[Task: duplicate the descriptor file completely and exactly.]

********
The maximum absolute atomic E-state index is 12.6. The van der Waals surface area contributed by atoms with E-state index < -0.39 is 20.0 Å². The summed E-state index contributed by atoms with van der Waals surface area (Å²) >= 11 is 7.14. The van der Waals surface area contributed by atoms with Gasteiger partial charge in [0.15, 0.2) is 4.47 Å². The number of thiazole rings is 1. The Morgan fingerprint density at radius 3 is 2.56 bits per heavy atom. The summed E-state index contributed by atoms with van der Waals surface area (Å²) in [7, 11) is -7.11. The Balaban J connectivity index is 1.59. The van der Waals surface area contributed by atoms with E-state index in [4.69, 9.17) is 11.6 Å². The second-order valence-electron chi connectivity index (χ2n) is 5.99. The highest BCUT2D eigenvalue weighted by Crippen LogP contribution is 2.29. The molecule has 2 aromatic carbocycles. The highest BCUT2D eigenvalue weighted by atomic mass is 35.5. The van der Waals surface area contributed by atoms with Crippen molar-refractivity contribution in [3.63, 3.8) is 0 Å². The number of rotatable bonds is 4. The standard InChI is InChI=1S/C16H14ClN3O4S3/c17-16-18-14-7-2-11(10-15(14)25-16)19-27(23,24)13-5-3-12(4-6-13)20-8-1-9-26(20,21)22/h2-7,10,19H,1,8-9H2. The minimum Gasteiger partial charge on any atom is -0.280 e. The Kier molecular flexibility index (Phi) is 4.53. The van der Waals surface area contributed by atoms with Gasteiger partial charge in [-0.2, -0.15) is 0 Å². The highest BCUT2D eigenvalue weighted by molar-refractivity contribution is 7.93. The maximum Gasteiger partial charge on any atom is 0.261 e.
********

The maximum absolute atomic E-state index is 12.6. The van der Waals surface area contributed by atoms with E-state index < -0.39 is 20.0 Å². The summed E-state index contributed by atoms with van der Waals surface area (Å²) >= 11 is 7.14. The van der Waals surface area contributed by atoms with Gasteiger partial charge in [0.15, 0.2) is 4.47 Å². The number of thiazole rings is 1. The Morgan fingerprint density at radius 3 is 2.56 bits per heavy atom. The summed E-state index contributed by atoms with van der Waals surface area (Å²) in [7, 11) is -7.11. The Balaban J connectivity index is 1.59. The van der Waals surface area contributed by atoms with E-state index in [4.69, 9.17) is 11.6 Å². The second-order valence-electron chi connectivity index (χ2n) is 5.99. The highest BCUT2D eigenvalue weighted by Crippen LogP contribution is 2.29. The molecule has 2 aromatic carbocycles. The highest BCUT2D eigenvalue weighted by atomic mass is 35.5. The van der Waals surface area contributed by atoms with Crippen molar-refractivity contribution in [3.63, 3.8) is 0 Å². The number of rotatable bonds is 4. The standard InChI is InChI=1S/C16H14ClN3O4S3/c17-16-18-14-7-2-11(10-15(14)25-16)19-27(23,24)13-5-3-12(4-6-13)20-8-1-9-26(20,21)22/h2-7,10,19H,1,8-9H2. The minimum Gasteiger partial charge on any atom is -0.280 e. The Kier molecular flexibility index (Phi) is 4.53. The van der Waals surface area contributed by atoms with Gasteiger partial charge in [-0.2, -0.15) is 0 Å². The highest BCUT2D eigenvalue weighted by molar-refractivity contribution is 7.93. The maximum Gasteiger partial charge on any atom is 0.261 e.